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Displaying posts with tag: Hardware and Storage (reset)
Using Ceph with MySQL

Over the last year, the Ceph world drew me in. Partly because of my taste for distributed systems, but also because I think Ceph represents a great opportunity for MySQL specifically and databases in general. The shift from local storage to distributed storage is similar to the shift from bare disks host configuration to LVM-managed disks configuration.

Most of the work I’ve done with Ceph was in collaboration with folks from Red Hat (mainly Brent Compton and Kyle Bader). This work resulted in a number of talks presented at the Percona Live conference in April and the Red Hat Summit San Francisco at the end of June. I could write a lot about using Ceph with databases, and I hope this post …

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Smallest MySQL Server in the World (under $60) which can even make you toast while fixing MySQL bug #2

In my last blog post, Internet of Things, Messaging and MySQL, I have showed how to start your own Internet of Things with Particle Photon board. That implementation is great, but requires constant internet (wi-fi) access as the Particle Photon board does not have any local storage. If you do not have a reliable network access (i.e. in some remote places) or need something really small to store your data you can now use Intel Edison. I’ve even install MySQL on Edison, which makes it the smallest (in size) MySQL server in the world! Other options include:

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The Q&A: Creating best-in-class backup solutions for your MySQL environment

Thank you for attending my July 15 webinar, “Creating Best in Class Backup solutions for your MySQL environment.” Due to the amount of content we discussed and some minor technical difficulties faced near the end of webinar we have decided to cover the final two slides of the presentation along with the questions asked by attendees during the webinar via this blog post.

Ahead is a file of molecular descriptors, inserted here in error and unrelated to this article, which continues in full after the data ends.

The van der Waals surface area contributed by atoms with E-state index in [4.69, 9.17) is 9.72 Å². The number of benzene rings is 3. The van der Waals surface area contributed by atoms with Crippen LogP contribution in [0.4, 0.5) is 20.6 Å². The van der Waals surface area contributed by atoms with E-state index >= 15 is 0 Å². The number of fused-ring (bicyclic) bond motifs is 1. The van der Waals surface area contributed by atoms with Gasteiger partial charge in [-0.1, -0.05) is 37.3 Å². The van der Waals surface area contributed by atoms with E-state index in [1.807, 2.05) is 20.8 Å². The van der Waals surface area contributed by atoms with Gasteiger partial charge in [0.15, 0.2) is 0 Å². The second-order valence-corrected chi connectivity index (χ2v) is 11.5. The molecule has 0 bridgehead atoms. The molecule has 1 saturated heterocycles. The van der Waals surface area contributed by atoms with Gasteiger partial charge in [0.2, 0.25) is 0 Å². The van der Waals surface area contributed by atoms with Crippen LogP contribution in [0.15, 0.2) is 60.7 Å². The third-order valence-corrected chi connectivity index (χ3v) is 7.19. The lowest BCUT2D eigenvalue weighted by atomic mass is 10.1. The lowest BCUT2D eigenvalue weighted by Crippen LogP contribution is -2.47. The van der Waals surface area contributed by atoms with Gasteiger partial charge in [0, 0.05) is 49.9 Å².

The slides are available for download. And you can watch the webinar in it’s entirety here.

The final two slides were about our tips for having a …

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Update on the InnoDB double-write buffer and EXT4 transactions

In a post, written a few months ago, I found that using EXT4 transactions with the “data=journal” mount option, improves the write performance significantly, by 55%, without putting data at risk. Many people commented on the post mentioning they were not able to reproduce the results and thus, I decided to further investigate in order to find out why my results were different.

So, I ran sysbench benchmarks on a few servers and found when the InnoDB double-write buffer limitations occur and when they don’t. I also made sure some of my colleagues were able to reproduce the results. Basically, in order to reproduce the results you need the following conditions:

  • Spinning disk (no SSD)
  • Enough CPU power
  • A dataset that fits in the InnoDB buffer pool
  • A continuous high write …
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How to improve InnoDB performance by 55% for write-bound loads

During April’s Percona Live MySQL Conference and Expo 2014, I attended a talk on MySQL 5.7 performance an scalability given by Dimitri Kravtchuk, the Oracle MySQL benchmark specialist. He mentioned at some point that the InnoDB double write buffer was a real performance killer. For the ones that don’t know what the innodb double write buffer is, it is a disk buffer were pages are written before being written to the actual data file. Upon restart, pages in the double write buffer are rewritten to their data files if complete. This is to avoid data file corruption with half written pages. I knew it has an impact on performance, on ZFS since it is transactional I always disable it, but I never realized how important the performance impact could be. Back from PLMCE, a friend had dropped home a Dell R320 server, asking …

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Percona Live London 2013: an insider’s view of the schedule